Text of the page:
While working on my next LAMP post, my thoughts drifted to those who are interested in using open source weblogging tools, but don’t want to play with the technology. After all, weblogging is about writing. I think it is. Isn’t it?
Another alternative to learning about LAMP and managing your own software updates is to hire someone to do the work for you. After all, there might a PHP-proficient student out there who needs 40.00 dollars to buy a text book, and here you sit with 40.00 and a burning desire to use WordPress. or Textpattern. Or b2evolution. Or Bloxsom. Or…
Instead of cash, consider barter (which I think is the better approach, myself): Tech person helps you install WordPress, and in exchange you buy them that CD or book or movie they’ve been wanting at Amazon.
As far as I know of, there is no central site anywhere listing webloggers who have technical skills, and who are willing and able to help others. So I’m starting one here, in this weblog page.
If you’re proficient with PHP, MySQL, Perl, Python, Linux, CSS, .NET, Java, or any other variation of technology we use within weblogging, and are interested in helping other webloggers get their sites going, put a note in the comments with a link to your site or resume, as well as a description of skills and weblogging tools you consider yourself proficient with. Or you can ping this post from your site, if you prefer.
If you’re interested in moving to a different environment, and need some help, consider contacting one of the people in this list. (If there is a list. There may not be webloggers with tech skills who need extra bucks, or a nice CD from Amazon. After all, aren’t we all rich, as well as popular?)
Note that I’d prefer that we restrict this to open source technologies. The reason why is that several proprietary tools have restrictions in their licenses about who can and cannot provide support for the tool. I don’t want to get into licensing issues.
Now, before you ping or comment, or contact anyone on this list, a couple of notes:
For those providing help:
When you agree to help someone, this means you have to help them. You can’t be impatient, surly, disdainful of their questions or skills, disregarding of their requests, and definitely–you can’t tell them what you think they should “need” or “want” (other than that which is necessary to run the tool, or in response to their request for your opinion).
Additionally, aside from a group of A-listers that can afford to do the ‘global hop and echo-echo’ dance, most of the people you’ll be helping won’t be rich. Keep your prices fair. Don’t cheat yourself, but don’t consider this a way of getting rich.
Take responsibility for your work. If you install a product and modify it, if it breaks because of your modification, fix it as soon as possible. Don’t push it off; don’t blow off the person; and definitely don’t blame it on the tool developers. Efforts like Textpattern and WordPress, and the other open source weblogging efforts, are difficult enough for the developers without them being blamed because you made a mistake.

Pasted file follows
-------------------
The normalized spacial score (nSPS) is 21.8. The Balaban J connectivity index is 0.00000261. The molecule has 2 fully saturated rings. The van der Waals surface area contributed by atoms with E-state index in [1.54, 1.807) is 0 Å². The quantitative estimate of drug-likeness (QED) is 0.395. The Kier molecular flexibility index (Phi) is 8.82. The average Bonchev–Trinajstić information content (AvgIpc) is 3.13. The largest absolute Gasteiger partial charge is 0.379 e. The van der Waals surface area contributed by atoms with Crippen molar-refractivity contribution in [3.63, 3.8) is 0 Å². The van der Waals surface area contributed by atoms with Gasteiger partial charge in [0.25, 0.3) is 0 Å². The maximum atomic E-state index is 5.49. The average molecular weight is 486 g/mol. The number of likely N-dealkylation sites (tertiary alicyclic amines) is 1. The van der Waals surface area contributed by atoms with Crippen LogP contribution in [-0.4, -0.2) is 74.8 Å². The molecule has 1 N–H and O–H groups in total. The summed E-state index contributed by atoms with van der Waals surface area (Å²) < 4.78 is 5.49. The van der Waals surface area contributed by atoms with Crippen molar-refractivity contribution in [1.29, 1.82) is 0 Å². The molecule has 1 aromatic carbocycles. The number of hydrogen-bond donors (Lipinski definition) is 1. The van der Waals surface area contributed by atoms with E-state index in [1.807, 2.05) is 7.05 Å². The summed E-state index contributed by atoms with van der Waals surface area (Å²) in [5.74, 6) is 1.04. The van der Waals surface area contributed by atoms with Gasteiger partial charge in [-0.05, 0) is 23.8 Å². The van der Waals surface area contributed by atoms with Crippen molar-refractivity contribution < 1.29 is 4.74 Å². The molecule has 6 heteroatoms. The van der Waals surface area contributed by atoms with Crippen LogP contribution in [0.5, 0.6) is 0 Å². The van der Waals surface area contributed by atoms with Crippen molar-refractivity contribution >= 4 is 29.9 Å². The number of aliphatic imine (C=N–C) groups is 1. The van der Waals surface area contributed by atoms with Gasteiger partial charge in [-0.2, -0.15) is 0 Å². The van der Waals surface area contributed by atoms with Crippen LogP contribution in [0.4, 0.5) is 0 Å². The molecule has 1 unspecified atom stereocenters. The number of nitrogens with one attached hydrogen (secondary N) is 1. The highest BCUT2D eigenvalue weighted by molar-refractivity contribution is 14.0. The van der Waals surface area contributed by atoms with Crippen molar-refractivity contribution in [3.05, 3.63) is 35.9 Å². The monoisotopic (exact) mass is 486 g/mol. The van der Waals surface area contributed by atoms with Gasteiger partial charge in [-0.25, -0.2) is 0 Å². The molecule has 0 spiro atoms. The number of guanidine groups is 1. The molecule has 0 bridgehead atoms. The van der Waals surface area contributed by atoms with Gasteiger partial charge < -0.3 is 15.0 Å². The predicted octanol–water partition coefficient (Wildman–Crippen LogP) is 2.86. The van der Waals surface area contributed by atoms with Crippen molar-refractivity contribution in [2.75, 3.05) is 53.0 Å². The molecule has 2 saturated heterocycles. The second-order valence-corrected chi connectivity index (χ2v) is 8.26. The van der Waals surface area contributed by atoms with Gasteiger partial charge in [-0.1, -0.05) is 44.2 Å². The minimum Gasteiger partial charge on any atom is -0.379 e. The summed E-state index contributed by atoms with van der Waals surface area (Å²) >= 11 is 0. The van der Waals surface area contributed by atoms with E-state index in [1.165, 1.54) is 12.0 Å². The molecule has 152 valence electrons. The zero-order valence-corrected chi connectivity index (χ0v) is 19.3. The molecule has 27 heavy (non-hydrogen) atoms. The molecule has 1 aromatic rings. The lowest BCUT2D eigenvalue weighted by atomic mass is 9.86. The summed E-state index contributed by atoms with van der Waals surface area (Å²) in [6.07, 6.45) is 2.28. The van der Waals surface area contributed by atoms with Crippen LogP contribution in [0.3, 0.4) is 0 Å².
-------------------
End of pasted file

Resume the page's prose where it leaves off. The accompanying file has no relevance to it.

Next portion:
Finally, be prepared to spend time answering questions and not charge for the time. You might charge a person 40.00 (or get a gift of a couple of CDs) to install WordPress and make some minor modifications, but they may have questions later–if you count every minute, then you’re missing the point of this effort. You’re helping another person, they’re helping you with a few bucks or a nice gift, but you both gain more from the exchange then just the compensation. Heck, you might even become friends.
For those requesting help:
Make sure you look at the experience and resumes and feel comfortable with the person before asking them for help. See their modifications in action, and how their own site works. Be prepared to give a good description of what you want before asking them for a quote.
Be responsible for your choice–please don’t come back to me and say it’s all my fault your site is now screwed because I’m attempting to bring folks together in this way. You are going with an open source product and getting help from someone you may not know; there are some risks involved. I personally think this adds interest, but respect that this may scare you to death.
In addition, no software is perfect. Bugs happen, and the best approach to a bug is with a sense of humor. Remember that not being able to post immediately will not result in anyone’s death or global warming. The developer has a responsibility to help you fix a problem, in a timely manner, but you shouldn’t ask them to wake up in the middle of the night to do so–unless the problem is severe enough to threaten to take down your server. This shouldn’t occur, though, because the only developers who sign up here are those who test their work, and ensure that it’s secure and using good, common sense development techniques. Ahem.
(And no, if the developer doesn’t read your mind and automatically give you everything you don’t know you want until after you want it, this is not a bug.)
Finally, don’t be cheap. If you’re not comfortable with the upfront costs, then you might check with other developers, or negotiate. But when the work is done and it looks good and works according to your request, pay up. The price may be in books from Amazon, or in bucks to PayPal–but regardless, pay up.
And ask questions if you have them, but don’t expect that buying that book at Amazon for the developer entitles you to free updates and modifications, forever. That would be taking advantage, and we don’t take advantage of our friends.
This is an experiment of trying to get those with skills to offer connected up with those who need the skills. We’ll see how it goes. If enough interest is generated, I’ll put a permanent link to this page in the sidebar.
(As for income tax and laws of the land, this is why I prefer barter…)